BAE Systems has been awarded a contract to provide the Royal Australian Navy (RAN) with third-generation, improved anti-ship missile test capabilities.
Under the three-year, $32m contract, BAE Systems will design, develop, evaluate and deliver the future advanced threat simulator (FATS) capability suite.
Work under the project will begin this month at the company’s Edinburgh Parks facility in South Australia.
BAE Systems Australia CEO Glynn Phillips said: “At the heart of this impressive technology is local innovation; the simulator is an advanced capability, developed by our specialist engineering team here in South Australia.
“It underscores to our defence customer that we have an airborne test and evaluation capability unmatched within Australia.
“We are very pleased to play such a pivotal part in the development of the next-generation of threat emulation capability for defence.”
How well do you really know your competitors?
Access the most comprehensive Company Profiles on the market, powered by GlobalData. Save hours of research. Gain competitive edge.
Your download email will arrive shortly
Not ready to buy yet? Download a free sample
We are confident about the unique quality of our Company Profiles. However, we want you to make the most beneficial decision for your business, so we offer a free sample that you can download by submitting the below formBy GlobalData
Leveraging BAE System’s existing capabilities from the generic threat simulator and airborne millimetre-wave stimulator (AMS) product lines, FATS is an airborne radar system that closely replicates the in-flight characteristics of a range of anti-ship missiles.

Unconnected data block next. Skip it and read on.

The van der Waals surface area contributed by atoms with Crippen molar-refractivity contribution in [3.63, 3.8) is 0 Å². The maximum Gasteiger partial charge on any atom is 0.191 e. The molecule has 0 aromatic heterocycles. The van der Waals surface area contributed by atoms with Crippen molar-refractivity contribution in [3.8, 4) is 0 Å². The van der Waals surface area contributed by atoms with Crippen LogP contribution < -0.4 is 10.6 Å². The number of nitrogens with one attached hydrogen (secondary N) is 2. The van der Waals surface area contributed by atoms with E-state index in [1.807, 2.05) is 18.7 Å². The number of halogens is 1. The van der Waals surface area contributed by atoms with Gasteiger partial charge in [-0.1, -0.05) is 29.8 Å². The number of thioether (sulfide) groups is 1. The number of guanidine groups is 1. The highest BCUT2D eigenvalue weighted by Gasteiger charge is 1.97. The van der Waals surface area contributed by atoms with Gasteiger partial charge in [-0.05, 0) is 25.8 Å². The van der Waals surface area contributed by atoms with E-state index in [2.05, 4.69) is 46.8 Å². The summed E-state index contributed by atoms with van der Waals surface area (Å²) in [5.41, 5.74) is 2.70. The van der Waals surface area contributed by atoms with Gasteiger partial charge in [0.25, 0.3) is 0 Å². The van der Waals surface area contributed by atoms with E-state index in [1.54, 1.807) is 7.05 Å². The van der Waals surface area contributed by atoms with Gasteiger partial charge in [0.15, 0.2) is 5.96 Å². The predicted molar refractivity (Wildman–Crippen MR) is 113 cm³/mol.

It will provide testing, evaluation and fleet training capabilities for the RAN to help promote the development of advanced maritime self-protection concepts.
In its flight mode, the FATS is configured in an underwing pod and flown at low altitudes, from a defence contracted Learjet carriage aircraft against the target ship to simulate the flight profile of a sea-skimming anti-ship missile.
It also allows FATS to closely imitate the behaviour of the missile’s seeker.
In a separate development, the Commonwealth of Australia and BAE Systems have signed a contract to further develop the design of the RAN’s Type 26 Global Combat Ship (GCS) under the SEA 5000 (Future Frigate) programme.
This is part of the Competitive Evaluation Process (CEP) being conducted by the Australian Department of Defence for the SEA5000 Future Frigate Programme. The commonwealth has also entered into similar agreements with Fincantieri and Navantia.